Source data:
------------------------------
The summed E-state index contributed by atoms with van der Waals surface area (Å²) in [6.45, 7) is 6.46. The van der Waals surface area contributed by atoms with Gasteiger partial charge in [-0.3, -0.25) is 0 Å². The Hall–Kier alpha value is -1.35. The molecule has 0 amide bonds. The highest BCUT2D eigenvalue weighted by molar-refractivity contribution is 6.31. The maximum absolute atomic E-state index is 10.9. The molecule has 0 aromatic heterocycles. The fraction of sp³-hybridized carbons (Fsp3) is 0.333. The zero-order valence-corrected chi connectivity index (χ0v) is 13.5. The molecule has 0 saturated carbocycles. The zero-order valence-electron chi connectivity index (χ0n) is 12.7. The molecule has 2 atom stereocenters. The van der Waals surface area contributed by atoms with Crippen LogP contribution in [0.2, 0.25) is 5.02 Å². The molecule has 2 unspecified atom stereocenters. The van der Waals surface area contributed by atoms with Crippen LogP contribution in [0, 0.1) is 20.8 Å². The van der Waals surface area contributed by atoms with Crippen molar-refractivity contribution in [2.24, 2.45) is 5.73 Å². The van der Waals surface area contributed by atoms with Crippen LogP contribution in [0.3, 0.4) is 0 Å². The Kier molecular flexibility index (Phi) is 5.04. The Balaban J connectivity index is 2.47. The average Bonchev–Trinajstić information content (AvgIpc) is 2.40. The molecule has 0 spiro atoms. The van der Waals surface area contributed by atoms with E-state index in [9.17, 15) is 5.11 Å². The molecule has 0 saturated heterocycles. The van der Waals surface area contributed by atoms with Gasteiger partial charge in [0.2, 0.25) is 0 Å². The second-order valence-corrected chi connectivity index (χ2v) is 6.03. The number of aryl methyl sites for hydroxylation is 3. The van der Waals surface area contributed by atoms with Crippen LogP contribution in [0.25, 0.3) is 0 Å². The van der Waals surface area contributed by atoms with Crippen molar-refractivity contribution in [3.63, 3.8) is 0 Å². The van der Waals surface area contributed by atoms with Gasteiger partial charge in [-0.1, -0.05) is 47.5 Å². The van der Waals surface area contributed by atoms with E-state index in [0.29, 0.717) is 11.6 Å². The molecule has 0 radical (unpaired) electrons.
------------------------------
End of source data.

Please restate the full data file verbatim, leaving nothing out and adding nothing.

The summed E-state index contributed by atoms with van der Waals surface area (Å²) in [6.45, 7) is 6.46. The van der Waals surface area contributed by atoms with Gasteiger partial charge in [-0.3, -0.25) is 0 Å². The Hall–Kier alpha value is -1.35. The molecule has 0 amide bonds. The highest BCUT2D eigenvalue weighted by molar-refractivity contribution is 6.31. The maximum absolute atomic E-state index is 10.9. The molecule has 0 aromatic heterocycles. The fraction of sp³-hybridized carbons (Fsp3) is 0.333. The zero-order valence-corrected chi connectivity index (χ0v) is 13.5. The molecule has 0 saturated carbocycles. The zero-order valence-electron chi connectivity index (χ0n) is 12.7. The molecule has 2 atom stereocenters. The van der Waals surface area contributed by atoms with Crippen LogP contribution in [0.2, 0.25) is 5.02 Å². The molecule has 2 unspecified atom stereocenters. The van der Waals surface area contributed by atoms with Crippen LogP contribution in [0, 0.1) is 20.8 Å². The van der Waals surface area contributed by atoms with Crippen molar-refractivity contribution in [2.24, 2.45) is 5.73 Å². The van der Waals surface area contributed by atoms with Crippen LogP contribution in [0.3, 0.4) is 0 Å². The Kier molecular flexibility index (Phi) is 5.04. The Balaban J connectivity index is 2.47. The average Bonchev–Trinajstić information content (AvgIpc) is 2.40. The molecule has 0 spiro atoms. The van der Waals surface area contributed by atoms with E-state index in [9.17, 15) is 5.11 Å². The molecule has 0 saturated heterocycles. The van der Waals surface area contributed by atoms with Gasteiger partial charge in [0.2, 0.25) is 0 Å². The second-order valence-corrected chi connectivity index (χ2v) is 6.03. The number of aryl methyl sites for hydroxylation is 3. The van der Waals surface area contributed by atoms with Crippen LogP contribution in [0.25, 0.3) is 0 Å². The van der Waals surface area contributed by atoms with Crippen molar-refractivity contribution in [3.63, 3.8) is 0 Å². The van der Waals surface area contributed by atoms with Gasteiger partial charge in [-0.1, -0.05) is 47.5 Å². The van der Waals surface area contributed by atoms with E-state index in [0.29, 0.717) is 11.6 Å². The molecule has 0 radical (unpaired) electrons.